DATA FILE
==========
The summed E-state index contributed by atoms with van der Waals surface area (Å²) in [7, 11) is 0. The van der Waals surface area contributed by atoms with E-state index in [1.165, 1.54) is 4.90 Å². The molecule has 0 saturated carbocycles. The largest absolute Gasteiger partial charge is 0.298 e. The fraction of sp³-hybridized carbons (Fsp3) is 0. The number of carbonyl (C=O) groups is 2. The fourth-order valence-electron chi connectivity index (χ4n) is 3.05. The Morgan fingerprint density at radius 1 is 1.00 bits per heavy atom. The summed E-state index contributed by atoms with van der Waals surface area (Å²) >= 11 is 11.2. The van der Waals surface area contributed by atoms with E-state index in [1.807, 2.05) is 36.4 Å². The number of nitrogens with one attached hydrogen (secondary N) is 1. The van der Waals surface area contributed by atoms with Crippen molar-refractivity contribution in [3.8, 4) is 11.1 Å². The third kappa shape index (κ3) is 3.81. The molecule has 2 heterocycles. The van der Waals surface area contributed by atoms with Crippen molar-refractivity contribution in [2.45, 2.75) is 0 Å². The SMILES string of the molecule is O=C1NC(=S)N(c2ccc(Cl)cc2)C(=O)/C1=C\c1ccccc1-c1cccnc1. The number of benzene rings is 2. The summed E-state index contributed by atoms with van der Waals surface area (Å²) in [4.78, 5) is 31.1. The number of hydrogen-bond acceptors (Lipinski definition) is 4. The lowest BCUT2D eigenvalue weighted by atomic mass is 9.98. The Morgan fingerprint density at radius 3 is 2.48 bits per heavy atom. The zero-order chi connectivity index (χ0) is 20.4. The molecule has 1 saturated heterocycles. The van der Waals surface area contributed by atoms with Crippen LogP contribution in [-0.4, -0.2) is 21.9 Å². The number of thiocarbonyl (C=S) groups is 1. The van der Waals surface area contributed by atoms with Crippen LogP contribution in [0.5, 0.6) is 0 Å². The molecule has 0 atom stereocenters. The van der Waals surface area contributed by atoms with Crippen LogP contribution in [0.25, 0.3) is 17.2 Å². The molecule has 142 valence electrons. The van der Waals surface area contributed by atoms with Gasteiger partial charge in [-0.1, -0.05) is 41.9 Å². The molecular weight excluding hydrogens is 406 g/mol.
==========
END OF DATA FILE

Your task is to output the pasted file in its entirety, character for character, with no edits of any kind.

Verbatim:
The summed E-state index contributed by atoms with van der Waals surface area (Å²) in [7, 11) is 0. The van der Waals surface area contributed by atoms with E-state index in [1.165, 1.54) is 4.90 Å². The molecule has 0 saturated carbocycles. The largest absolute Gasteiger partial charge is 0.298 e. The fraction of sp³-hybridized carbons (Fsp3) is 0. The number of carbonyl (C=O) groups is 2. The fourth-order valence-electron chi connectivity index (χ4n) is 3.05. The Morgan fingerprint density at radius 1 is 1.00 bits per heavy atom. The summed E-state index contributed by atoms with van der Waals surface area (Å²) >= 11 is 11.2. The van der Waals surface area contributed by atoms with E-state index in [1.807, 2.05) is 36.4 Å². The number of nitrogens with one attached hydrogen (secondary N) is 1. The van der Waals surface area contributed by atoms with Crippen molar-refractivity contribution in [3.8, 4) is 11.1 Å². The third kappa shape index (κ3) is 3.81. The molecule has 2 heterocycles. The van der Waals surface area contributed by atoms with Crippen molar-refractivity contribution in [2.45, 2.75) is 0 Å². The SMILES string of the molecule is O=C1NC(=S)N(c2ccc(Cl)cc2)C(=O)/C1=C\c1ccccc1-c1cccnc1. The number of benzene rings is 2. The summed E-state index contributed by atoms with van der Waals surface area (Å²) in [4.78, 5) is 31.1. The number of hydrogen-bond acceptors (Lipinski definition) is 4. The lowest BCUT2D eigenvalue weighted by atomic mass is 9.98. The Morgan fingerprint density at radius 3 is 2.48 bits per heavy atom. The zero-order chi connectivity index (χ0) is 20.4. The molecule has 1 saturated heterocycles. The van der Waals surface area contributed by atoms with Crippen LogP contribution in [-0.4, -0.2) is 21.9 Å². The number of thiocarbonyl (C=S) groups is 1. The van der Waals surface area contributed by atoms with Crippen LogP contribution in [0.5, 0.6) is 0 Å². The molecule has 0 atom stereocenters. The van der Waals surface area contributed by atoms with Crippen LogP contribution in [0.25, 0.3) is 17.2 Å². The molecule has 142 valence electrons. The van der Waals surface area contributed by atoms with Gasteiger partial charge in [-0.1, -0.05) is 41.9 Å². The molecular weight excluding hydrogens is 406 g/mol.